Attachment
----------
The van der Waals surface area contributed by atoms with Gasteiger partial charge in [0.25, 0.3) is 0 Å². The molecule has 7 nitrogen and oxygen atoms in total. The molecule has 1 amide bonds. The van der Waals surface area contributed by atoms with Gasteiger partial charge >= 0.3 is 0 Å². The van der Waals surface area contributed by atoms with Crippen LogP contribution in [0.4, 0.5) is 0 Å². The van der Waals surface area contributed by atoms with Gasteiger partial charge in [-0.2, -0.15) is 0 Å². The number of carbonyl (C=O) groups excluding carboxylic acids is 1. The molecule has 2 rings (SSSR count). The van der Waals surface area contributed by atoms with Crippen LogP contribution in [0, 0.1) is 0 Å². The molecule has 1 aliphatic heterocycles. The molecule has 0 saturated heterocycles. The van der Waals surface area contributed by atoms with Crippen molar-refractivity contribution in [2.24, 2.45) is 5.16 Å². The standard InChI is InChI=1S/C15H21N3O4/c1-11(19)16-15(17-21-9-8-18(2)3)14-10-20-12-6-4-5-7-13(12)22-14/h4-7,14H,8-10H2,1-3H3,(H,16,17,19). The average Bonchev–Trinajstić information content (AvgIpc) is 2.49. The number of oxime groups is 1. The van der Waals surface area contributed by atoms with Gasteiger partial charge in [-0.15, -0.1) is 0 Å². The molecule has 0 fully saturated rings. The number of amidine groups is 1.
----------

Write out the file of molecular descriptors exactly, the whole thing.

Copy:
The van der Waals surface area contributed by atoms with Gasteiger partial charge in [0.25, 0.3) is 0 Å². The molecule has 7 nitrogen and oxygen atoms in total. The molecule has 1 amide bonds. The van der Waals surface area contributed by atoms with Gasteiger partial charge >= 0.3 is 0 Å². The van der Waals surface area contributed by atoms with Crippen LogP contribution in [0.4, 0.5) is 0 Å². The van der Waals surface area contributed by atoms with Gasteiger partial charge in [-0.2, -0.15) is 0 Å². The number of carbonyl (C=O) groups excluding carboxylic acids is 1. The molecule has 2 rings (SSSR count). The van der Waals surface area contributed by atoms with Crippen LogP contribution in [0, 0.1) is 0 Å². The molecule has 1 aliphatic heterocycles. The molecule has 0 saturated heterocycles. The van der Waals surface area contributed by atoms with Crippen molar-refractivity contribution in [2.24, 2.45) is 5.16 Å². The standard InChI is InChI=1S/C15H21N3O4/c1-11(19)16-15(17-21-9-8-18(2)3)14-10-20-12-6-4-5-7-13(12)22-14/h4-7,14H,8-10H2,1-3H3,(H,16,17,19). The average Bonchev–Trinajstić information content (AvgIpc) is 2.49. The number of oxime groups is 1. The van der Waals surface area contributed by atoms with Gasteiger partial charge in [-0.15, -0.1) is 0 Å². The molecule has 0 fully saturated rings. The number of amidine groups is 1.